Johannes L. Jacobse

The movie confirms Schaeffer’s observations. A squadron of young flyers developing daylight bombing techniques over Nazi Germany was suffering too many casualties. A wise higher-up saw that their commanding officer was not instilling the proper discipline and replaced him. The fliers learned that discipline creates order, and order allows the required virtues to develop to face an enemy and win. They won.

It’s hard to imagine in our post-Viet Nam era that the larger culture once honored these virtues. I would have seen the movie as one more piece of candy from the Hollywood fantasy machine if the recommendation came from someone other than a former sailor. We’ve drifted a long way from the things that matter.

Old conceits die hard like they did for the fictional father in Schaeffer’s book (and perhaps for Schaeffer himself). For many tail-end boomers, the discovery that the military preserves many of the virtues that conservatives work hard to restore may come as a pleasant surprise. It should deepen our respect for the men and women who maintain them despite their failures from time to time.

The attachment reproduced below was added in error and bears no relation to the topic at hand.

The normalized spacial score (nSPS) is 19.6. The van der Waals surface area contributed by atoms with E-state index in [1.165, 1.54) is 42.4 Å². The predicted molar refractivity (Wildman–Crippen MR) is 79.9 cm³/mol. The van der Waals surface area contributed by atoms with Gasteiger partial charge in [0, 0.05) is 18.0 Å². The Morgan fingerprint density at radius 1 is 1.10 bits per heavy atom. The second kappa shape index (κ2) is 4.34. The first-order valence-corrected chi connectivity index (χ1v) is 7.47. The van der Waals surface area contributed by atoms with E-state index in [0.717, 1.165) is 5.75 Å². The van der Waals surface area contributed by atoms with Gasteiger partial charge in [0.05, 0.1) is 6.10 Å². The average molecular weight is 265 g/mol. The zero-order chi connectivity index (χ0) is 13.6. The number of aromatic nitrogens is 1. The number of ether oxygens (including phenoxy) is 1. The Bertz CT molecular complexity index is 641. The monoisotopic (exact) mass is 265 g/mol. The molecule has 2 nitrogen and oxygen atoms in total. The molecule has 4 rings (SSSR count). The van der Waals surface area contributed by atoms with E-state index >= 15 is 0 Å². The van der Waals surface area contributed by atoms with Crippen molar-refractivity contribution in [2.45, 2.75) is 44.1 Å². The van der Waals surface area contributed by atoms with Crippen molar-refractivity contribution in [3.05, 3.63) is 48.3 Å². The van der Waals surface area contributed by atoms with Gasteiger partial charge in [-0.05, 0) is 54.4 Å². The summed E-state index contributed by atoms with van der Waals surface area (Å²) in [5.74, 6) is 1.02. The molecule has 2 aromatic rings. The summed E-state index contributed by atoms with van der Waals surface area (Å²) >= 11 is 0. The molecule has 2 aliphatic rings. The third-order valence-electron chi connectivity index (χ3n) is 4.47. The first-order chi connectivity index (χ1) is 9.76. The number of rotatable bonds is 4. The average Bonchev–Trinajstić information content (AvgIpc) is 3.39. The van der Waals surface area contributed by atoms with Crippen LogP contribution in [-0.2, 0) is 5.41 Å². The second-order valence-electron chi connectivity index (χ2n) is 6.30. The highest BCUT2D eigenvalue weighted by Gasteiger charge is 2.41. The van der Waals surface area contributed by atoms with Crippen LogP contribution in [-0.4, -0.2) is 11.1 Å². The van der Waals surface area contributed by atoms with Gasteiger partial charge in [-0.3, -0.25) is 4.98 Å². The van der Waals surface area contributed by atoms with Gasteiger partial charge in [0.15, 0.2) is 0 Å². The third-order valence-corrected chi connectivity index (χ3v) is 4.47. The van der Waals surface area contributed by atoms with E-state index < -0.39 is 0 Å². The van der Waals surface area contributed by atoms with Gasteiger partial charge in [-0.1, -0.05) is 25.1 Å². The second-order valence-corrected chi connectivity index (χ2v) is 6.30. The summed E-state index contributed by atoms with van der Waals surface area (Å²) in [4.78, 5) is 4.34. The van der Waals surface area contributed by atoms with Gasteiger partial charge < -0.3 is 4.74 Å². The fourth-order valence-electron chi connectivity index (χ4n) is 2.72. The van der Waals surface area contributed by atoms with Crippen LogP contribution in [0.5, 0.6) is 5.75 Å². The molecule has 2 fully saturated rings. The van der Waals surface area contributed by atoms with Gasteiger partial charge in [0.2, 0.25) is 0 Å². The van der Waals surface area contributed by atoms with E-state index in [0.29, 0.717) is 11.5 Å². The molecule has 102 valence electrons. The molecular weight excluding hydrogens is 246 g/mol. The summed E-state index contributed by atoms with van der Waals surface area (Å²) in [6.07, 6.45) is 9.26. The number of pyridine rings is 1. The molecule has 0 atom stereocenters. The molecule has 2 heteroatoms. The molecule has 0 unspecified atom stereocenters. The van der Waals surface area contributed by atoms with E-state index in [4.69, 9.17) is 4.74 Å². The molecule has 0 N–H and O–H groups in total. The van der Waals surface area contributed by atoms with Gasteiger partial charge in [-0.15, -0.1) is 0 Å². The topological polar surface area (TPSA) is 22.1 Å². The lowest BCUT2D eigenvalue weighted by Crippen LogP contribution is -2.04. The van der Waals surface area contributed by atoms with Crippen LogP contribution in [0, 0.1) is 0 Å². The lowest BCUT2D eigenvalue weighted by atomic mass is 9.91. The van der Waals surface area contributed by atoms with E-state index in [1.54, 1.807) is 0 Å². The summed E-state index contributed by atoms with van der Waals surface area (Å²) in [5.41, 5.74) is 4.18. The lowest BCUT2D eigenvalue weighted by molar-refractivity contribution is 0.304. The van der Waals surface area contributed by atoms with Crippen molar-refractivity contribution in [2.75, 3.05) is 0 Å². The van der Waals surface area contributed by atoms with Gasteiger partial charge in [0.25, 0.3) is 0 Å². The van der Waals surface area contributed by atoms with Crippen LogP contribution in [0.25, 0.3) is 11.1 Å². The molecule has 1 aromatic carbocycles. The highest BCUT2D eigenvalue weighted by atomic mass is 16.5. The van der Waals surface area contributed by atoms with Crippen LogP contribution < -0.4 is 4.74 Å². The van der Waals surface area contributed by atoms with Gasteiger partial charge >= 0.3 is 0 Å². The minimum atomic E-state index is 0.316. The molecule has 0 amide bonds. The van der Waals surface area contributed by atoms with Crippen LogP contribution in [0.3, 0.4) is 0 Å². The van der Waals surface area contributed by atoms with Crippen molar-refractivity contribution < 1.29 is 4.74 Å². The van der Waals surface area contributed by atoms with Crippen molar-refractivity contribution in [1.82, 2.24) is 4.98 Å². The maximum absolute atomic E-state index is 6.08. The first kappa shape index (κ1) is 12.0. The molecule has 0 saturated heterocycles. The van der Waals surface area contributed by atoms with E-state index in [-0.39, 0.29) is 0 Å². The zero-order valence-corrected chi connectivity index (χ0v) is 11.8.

“Is a soldier’s death honorable even if he fights in an unpopular war?” Yes, it can be. Self-sacrifice is a virtue that draws legitimacy not from the political exigencies surrounding a war, but from a higher constellation of virtues. Baby Jack shows us that despite the increasing brokenness and corruption in the world, that higher place is still important.

Johannes L. Jacobse

Johannes L. Jacobse, a Greek Orthodox priest, edits the website

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